There is optimism regarding future of Egypt-US bilateral relations: CEO of AmCham Egypt.Inc

Nevine Kamel
5 Min Read
Hisham Fahmy CEO of AmCham Egypt

The Egyptian government has adopted a series of economic reform measures during the past period. Both countries have entered into a new phase of bilateral relations. In spite of that, the inflow of new US investment is not growing at the same level. Why is that the case?

I would disagree. I strongly believe that the interests of US companies in the Egyptian market have been really expanding during the past year. We’ve seen new investments and expansions of existing operations within different sectors. The US private sector has shown a lot of interest in the Egyptian market, given the economic reforms adopted by the government, especially since November of last year, following the flotation of the Egyptian pound, which was a milestone for US investors. We have many examples of these successes, including PepsiCo, P&G, IBM, Cargill, Mars, etc. We have also seen many companies moving their regional manufacturing hubs to Egypt to make use of low production costs and free market access to neighbouring countries. In addition, the enacting of the new investment law sent out waves of optimism among investors and we do expect to witness a flow of new investments into the country within the coming months.

The US has decided recently to cut military aid to Egypt. How will this step impact the future of bilateral relations?

The relationship between the two countries has many facets. Although aid was reduced, we’ve seen the resumption of the Bright Star joint military training for the first time since 2009. Moreover, President Abdel Fattah Al-Sisi met with President Trump twice since his election less than one year ago, with an important visit to New York scheduled within days.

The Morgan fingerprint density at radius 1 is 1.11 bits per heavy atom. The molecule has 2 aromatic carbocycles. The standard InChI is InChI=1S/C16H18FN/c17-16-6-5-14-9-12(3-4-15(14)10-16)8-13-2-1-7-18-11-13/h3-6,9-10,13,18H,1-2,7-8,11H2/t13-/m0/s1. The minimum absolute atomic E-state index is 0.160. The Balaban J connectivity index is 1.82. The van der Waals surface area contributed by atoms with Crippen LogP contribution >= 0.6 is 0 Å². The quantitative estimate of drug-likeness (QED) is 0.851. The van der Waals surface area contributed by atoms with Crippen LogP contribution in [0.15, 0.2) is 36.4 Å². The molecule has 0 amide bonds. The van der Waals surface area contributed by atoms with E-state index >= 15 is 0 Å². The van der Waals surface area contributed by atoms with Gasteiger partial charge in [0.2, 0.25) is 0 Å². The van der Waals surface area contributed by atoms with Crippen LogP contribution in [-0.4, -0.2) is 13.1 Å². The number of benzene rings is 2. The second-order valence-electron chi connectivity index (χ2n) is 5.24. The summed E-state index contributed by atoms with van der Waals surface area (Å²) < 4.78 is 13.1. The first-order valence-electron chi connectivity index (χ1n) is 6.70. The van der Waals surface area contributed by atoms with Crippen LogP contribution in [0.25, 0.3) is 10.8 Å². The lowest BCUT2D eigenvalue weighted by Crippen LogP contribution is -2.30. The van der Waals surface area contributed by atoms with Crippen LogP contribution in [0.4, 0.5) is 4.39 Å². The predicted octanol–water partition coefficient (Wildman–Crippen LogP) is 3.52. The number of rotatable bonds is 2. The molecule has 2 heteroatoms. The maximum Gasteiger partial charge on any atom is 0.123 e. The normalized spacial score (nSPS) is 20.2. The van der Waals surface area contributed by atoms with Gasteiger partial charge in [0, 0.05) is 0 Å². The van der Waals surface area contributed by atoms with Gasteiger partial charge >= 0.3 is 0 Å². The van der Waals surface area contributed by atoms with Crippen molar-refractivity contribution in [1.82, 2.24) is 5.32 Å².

On the margins of this important visit, the US Chamber of Commerce’s US-Egypt Business Council, jointly with AmCham Egypt and the Egypt-US Business Council, are hosting a high-level roundtable meeting for President Al-Sisi with CEOs of major US investors. This has become an annual tradition.

Through the years, the bilateral relationship has witnessed many ups and downs. It is worth mentioning that the recent cutting of aid is not significant; however, it signals that both sides need to take active steps and engage in constructive dialogue to resolve issues of bilateral significance.


What are some of the investment concerns expressed by US firms? 

Each sector has its needs and concerns. At one point, the electricity shortages and black outs were one of the main concerns of companies working in Egypt, but the government resolved this issue last year. Also the shortage of foreign currency was another major concern, which was overcome following the flotation of the pound last November. Other longstanding hurdles are related to the government bureaucracy, which I think will gradually become less prevalent.

There has been no progress with regards to the Free Trade Agreement (FTA). Is this still on the table for future discussions? 

The new US administration expressed its position very clearly, stating that bilateral trade deals are better for America than regional or multilateral agreements. More importantly, several sources have expressed that the new administration would welcome the start of FTA negotiations with Egypt. However, the United States Trade Representative (USTR), the primary entity in charge of trade negotiations, is currently engaged in NAFTA negotiations, which could delay any possibilities for beginning the negotiations with Egypt within the coming months.

Are there any private sector business missions to Egypt scheduled in the near future? 

A large US business mission is scheduled for early 2018. Prior to that, there could be visits by small delegations and institutional investors to Egypt to explore opportunities and partnerships. Investors need time to evaluate the business environment and to conduct their feasibility studies prior to entering a new market. The economic reforms that came into effect recently have certainly given incentives to many investors to seriously consider Egypt as a favourable destination, and we are yet to reap the rewards of these reforms.

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